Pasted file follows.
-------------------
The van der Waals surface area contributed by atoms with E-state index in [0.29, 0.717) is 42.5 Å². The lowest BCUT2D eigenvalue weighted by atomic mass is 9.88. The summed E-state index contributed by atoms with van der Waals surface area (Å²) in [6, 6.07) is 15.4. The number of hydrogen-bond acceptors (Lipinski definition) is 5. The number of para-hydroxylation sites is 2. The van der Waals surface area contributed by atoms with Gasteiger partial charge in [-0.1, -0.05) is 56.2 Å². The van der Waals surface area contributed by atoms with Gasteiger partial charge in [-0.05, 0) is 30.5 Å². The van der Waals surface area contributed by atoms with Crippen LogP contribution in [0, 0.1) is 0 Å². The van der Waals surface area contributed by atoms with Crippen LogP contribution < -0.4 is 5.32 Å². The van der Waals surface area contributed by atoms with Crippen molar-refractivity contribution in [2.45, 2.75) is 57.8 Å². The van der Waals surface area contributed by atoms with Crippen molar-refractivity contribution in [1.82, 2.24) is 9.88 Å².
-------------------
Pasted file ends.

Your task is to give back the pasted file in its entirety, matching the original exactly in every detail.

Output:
The van der Waals surface area contributed by atoms with E-state index in [0.29, 0.717) is 42.5 Å². The lowest BCUT2D eigenvalue weighted by atomic mass is 9.88. The summed E-state index contributed by atoms with van der Waals surface area (Å²) in [6, 6.07) is 15.4. The number of hydrogen-bond acceptors (Lipinski definition) is 5. The number of para-hydroxylation sites is 2. The van der Waals surface area contributed by atoms with Gasteiger partial charge in [-0.1, -0.05) is 56.2 Å². The van der Waals surface area contributed by atoms with Gasteiger partial charge in [-0.05, 0) is 30.5 Å². The van der Waals surface area contributed by atoms with Crippen LogP contribution in [0, 0.1) is 0 Å². The van der Waals surface area contributed by atoms with Crippen LogP contribution < -0.4 is 5.32 Å². The van der Waals surface area contributed by atoms with Crippen molar-refractivity contribution in [2.45, 2.75) is 57.8 Å². The van der Waals surface area contributed by atoms with Crippen molar-refractivity contribution in [1.82, 2.24) is 9.88 Å².